Public safety officials use swift and reliable systems to alert you of weather emergencies. Here’s what you need to know about WEAs, and the EAS.
Wireless Emergency Alerts (WEAs)
Did you know you can receive weather-related wireless emergency alerts, or WEAs, on your cell phone? WEAs are short emergency messages that are sent from federal, state, local, tribal, and territorial public alerting authorities, according to Ready.gov—a government campaign designed to promote disaster preparedness. These messages can be broadcast from cell towers to any mobile device that’s WEA-enabled in a locally-targeted area.
WEAs can be issued by state and local public safety officials, the National Weather Service, the National Center for Missing and Exploited Children, as well as the President of the United States.
Here are a few more things to know about WEAs:
They look like text messages, but they use an attention-getting sound and vibration that are repeated twice.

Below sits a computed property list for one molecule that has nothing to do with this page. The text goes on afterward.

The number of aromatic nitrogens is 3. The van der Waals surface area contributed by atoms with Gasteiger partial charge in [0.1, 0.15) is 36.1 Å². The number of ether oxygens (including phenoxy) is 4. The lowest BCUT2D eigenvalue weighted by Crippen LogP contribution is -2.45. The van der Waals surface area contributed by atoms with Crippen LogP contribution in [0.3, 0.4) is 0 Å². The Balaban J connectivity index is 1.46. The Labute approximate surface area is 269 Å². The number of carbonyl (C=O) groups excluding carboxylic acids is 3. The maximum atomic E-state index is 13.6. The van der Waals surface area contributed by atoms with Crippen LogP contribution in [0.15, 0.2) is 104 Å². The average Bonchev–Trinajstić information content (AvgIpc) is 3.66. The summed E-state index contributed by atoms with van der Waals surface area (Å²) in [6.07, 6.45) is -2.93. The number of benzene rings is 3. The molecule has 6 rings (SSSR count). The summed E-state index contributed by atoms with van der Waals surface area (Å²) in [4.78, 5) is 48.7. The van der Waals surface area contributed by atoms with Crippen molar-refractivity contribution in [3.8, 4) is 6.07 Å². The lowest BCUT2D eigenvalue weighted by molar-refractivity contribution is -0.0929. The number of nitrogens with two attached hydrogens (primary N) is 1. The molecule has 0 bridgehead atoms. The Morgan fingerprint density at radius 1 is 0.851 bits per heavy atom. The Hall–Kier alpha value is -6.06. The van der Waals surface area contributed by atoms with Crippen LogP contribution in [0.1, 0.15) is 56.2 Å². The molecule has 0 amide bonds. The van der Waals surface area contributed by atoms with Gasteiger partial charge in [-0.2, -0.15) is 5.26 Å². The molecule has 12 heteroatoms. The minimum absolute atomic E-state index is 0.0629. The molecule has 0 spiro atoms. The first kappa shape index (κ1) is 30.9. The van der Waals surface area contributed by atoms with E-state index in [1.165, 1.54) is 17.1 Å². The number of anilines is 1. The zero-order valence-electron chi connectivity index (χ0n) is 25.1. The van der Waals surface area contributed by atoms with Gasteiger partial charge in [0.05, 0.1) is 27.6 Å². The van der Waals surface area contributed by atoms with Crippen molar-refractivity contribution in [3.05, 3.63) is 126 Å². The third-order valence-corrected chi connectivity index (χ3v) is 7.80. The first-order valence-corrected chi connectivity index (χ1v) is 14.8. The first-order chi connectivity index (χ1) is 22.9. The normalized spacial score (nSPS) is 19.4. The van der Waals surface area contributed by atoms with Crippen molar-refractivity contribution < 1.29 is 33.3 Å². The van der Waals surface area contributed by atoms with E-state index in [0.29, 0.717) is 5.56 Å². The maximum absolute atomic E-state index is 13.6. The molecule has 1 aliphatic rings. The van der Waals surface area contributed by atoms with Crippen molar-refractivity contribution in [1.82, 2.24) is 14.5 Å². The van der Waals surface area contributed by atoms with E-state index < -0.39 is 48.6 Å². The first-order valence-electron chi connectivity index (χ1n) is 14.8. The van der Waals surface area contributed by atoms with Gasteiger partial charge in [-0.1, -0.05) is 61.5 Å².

They specify the type and time of the alert, any actions that you should take, and the agency that issued the alert. WEAs don’t exceed 360 characters.
They aren’t impacted by cell phone network congestion.
You aren’t charged for receiving WEAs, and you don’t have to subscribe.
Emergency Alert System (EAS)
You’re probably already very familiar with the Emergency Alert System (EAS). It’s that moment when your TV programming gets interrupted by a series of loud buzzing beeps, accompanied by a banner across the top of your screen—or a different screen altogether, along with a voice explaining the reason for the interruption.
State and local authorities use the Emergency Alert System to relay emergency weather information, imminent threats, AMBER alerts, as well as local incident information regarding specific jurisdictions. Because the EAS is a national public warning system it is a mechanism by which the President can address the nation during a national emergency, and establish communication within 10 minutes.
Here are a couple more things to know about the EAS:
It’s up to the President to determine when the national-level EAS will be used.
The EAS can be used when all other ways to communicate with the public are unavailable.